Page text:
William Sidney (sometimes also spelled Sydney) Porter was an American author. He was the son of physician Algernon Sidney and Mary Jane Swaim Porter and was born in North Carolina in 1862. His mother Mary Jane died in 1865 when he was three years old and Porter was raised by his paternal grandmother. He was by all accounts highly intelligent, though he had little formal education. Porter had attended school through the age of fifteen and became a licensed pharmacist, working in his uncle’s pharmacy.
While still a young man, Porter first moved to Harris County and later to Travis County in Texas where he met his wife, Athol Estes. According to a 1930 newspaper article by Frances Goggin Maltby, it was quite a love story. Maltby had been a fellow student with Athol Estes in an Austin high school when Porter began to court her. Maltby’s account added that prior to coming to Austin, Porter had worked on a ranch and that his two prized possessions were his guitar and his dictionary. Porter had been living with some Austin friends by the name of Harrell, playing in some musical groups for pleasure and recreation. Maltby described Estes as being beautiful, with ringlets of hair. At the time they met, Athol was engaged to another man but was soon won over by Porter, over the objections of her former suitor and her parents. The couple eloped and were married in the summer of 1887.
While in Austin, Porter began to publish a periodical named The Rolling Stone. He had bought his printing press from another Texas writer, William Cowper Brann, after Brann’s own Austin publication failed. It was an unsuccessful venture for Porter, as well.
In 1888 the couple had a son, William, Jr. who did not survive. In 1889 a daughter named Margaret was born. In 1891 Porter went to work as a teller with First National Bank in Austin. At one point he was charged with embezzlement and he left the family and escaped to New Orleans and then to Honduras. The circumstances of the case are not widely reported, but some accounts question the severity of the charges, whether Porter actually had committed a crime, or rather if the situation should have been attributed to bookkeeping errors. Porter returned to Austin due to Athol’s ill health and she died before the case was resolved, but Porter was tried and convicted of embezzlement. He was said to have offered no defense. While he was serving a five year sentence in Columbus, Ohio, he began to support their daughter Margaret by writing short stories under the pen name O. Henry. While he was incarcerated, Margaret was told that Porter was away on business as she was raised by the Estes inlaws. After serving three years of his sentence, Porter was released in 1902. Upon his release, he moved to the East Coast, where he was hired to write a introductions for a publication known as the New York World.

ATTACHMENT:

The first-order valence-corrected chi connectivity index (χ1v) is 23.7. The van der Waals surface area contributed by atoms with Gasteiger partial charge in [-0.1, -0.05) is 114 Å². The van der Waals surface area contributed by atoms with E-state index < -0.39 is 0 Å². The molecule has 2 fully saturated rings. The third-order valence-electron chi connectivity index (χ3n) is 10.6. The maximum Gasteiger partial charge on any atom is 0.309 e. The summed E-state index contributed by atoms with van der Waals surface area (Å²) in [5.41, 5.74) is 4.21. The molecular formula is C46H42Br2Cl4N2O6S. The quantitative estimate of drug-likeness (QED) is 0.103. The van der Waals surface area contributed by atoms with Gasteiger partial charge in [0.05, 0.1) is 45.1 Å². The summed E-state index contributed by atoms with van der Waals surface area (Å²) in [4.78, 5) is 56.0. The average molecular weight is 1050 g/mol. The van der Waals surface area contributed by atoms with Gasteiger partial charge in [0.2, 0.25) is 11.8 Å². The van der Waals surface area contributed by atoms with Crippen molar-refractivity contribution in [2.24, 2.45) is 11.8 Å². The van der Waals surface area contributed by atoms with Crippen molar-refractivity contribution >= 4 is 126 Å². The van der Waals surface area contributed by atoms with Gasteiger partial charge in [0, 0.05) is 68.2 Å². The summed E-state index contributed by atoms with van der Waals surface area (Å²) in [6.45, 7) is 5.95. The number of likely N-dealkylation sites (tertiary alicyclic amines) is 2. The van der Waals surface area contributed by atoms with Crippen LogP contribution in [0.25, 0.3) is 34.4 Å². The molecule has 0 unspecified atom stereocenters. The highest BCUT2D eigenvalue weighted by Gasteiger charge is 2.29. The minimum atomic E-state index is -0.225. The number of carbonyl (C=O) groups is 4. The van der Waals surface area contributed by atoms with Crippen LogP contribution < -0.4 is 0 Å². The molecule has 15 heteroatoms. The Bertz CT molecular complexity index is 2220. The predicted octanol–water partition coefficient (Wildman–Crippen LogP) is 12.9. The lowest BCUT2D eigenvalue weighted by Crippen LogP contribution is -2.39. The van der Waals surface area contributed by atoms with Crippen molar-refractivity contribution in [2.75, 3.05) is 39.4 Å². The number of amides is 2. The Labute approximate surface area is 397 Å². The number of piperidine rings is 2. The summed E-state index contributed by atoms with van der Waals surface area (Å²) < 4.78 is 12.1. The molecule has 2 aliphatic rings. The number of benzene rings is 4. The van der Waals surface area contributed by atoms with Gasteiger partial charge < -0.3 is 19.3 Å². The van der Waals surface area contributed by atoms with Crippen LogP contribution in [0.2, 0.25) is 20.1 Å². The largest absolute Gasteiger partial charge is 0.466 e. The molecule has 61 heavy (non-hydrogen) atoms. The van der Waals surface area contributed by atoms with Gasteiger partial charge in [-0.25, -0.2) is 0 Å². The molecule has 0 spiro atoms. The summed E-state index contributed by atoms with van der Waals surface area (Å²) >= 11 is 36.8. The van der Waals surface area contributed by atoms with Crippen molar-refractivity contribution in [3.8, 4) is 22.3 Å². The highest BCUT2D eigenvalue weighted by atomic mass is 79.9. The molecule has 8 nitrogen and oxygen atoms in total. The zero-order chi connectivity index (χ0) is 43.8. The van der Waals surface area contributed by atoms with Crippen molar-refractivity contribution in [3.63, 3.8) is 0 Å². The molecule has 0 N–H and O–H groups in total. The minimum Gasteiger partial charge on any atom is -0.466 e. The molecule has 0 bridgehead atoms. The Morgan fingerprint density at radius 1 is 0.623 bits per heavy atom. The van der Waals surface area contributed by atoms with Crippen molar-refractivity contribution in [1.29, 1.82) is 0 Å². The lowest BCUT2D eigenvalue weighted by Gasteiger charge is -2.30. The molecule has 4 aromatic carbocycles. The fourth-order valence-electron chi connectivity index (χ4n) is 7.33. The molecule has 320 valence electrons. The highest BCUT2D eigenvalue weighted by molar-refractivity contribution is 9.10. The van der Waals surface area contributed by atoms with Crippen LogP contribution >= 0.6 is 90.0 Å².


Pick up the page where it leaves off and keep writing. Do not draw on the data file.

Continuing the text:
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His first engagement with the New York World lasted only a short while. Soon after he was hired, there was a change in editorial management. The head of the department said that O. Henry’s work was no good and directed someone to fire him. Later on, as the author’s work became more popular, the same editor asked who was this O. Henry, only to be told that he was the man that he had fired some time ago. The editor said, “Get him!” and Porter was again engaged by the publication, this time to write a story each week about New York life.
One of his best loved and most familiar stories, “The Gift of the Magi” now sounds autobiographical in the reading. It is the story of a poor couple who independently sacrifice in order to afford Christmas gifts for each other. It has an ironic and surprise ending, the use of which is known as an “O. Henry ending.” Porter became a premier American short story writer, publishing over six hundred stories. He was single for many years, but married again in 1907 to the former Sara Lindsey Coleman, also a writer. Sara had been a childhood sweetheart of Porter and they renewed their acquaintance in 1905. How they became reacquainted was that she had read a story called “Little Bo-Peep of the Ranches” that appealed to her and saved it. She later wondered whether the author O. Henry could have been her childhood sweetheart Will Porter. She wrote the author, determined that he was indeed her friend from long ago. The couple continued their correspondence for two years. They finally met in person in the fall of 1907, got engaged and were married on November 20, 1907.
After their marriage, she and Porter divided their time between North Carolina and New York. However, Porter took ill on one of their trips and died in 1910 at the age of 48 in a New York hospital. He is interred in Riverside Cemetery, Asheville, North Carolina.
There was a movement initiated by the Texas Heritage Foundation during the Dwight D. Eisenhower administration to seek a presidential pardon for Porter for the sixty year old embezzlement conviction, but legal counsel advised President Eisenhower that such a pardon could not be done, since Porter was deceased. Eisenhower declined, deferring to the State of Texas to pardon the author, which it never did. Since that time there have been at least two more federal pardon efforts, but neither has gained any momentum. There were no posthumous presidential pardons until the Clinton Administration, when President Clinton pardoned Henry O. Flipper, the first African American graduate of West Point.
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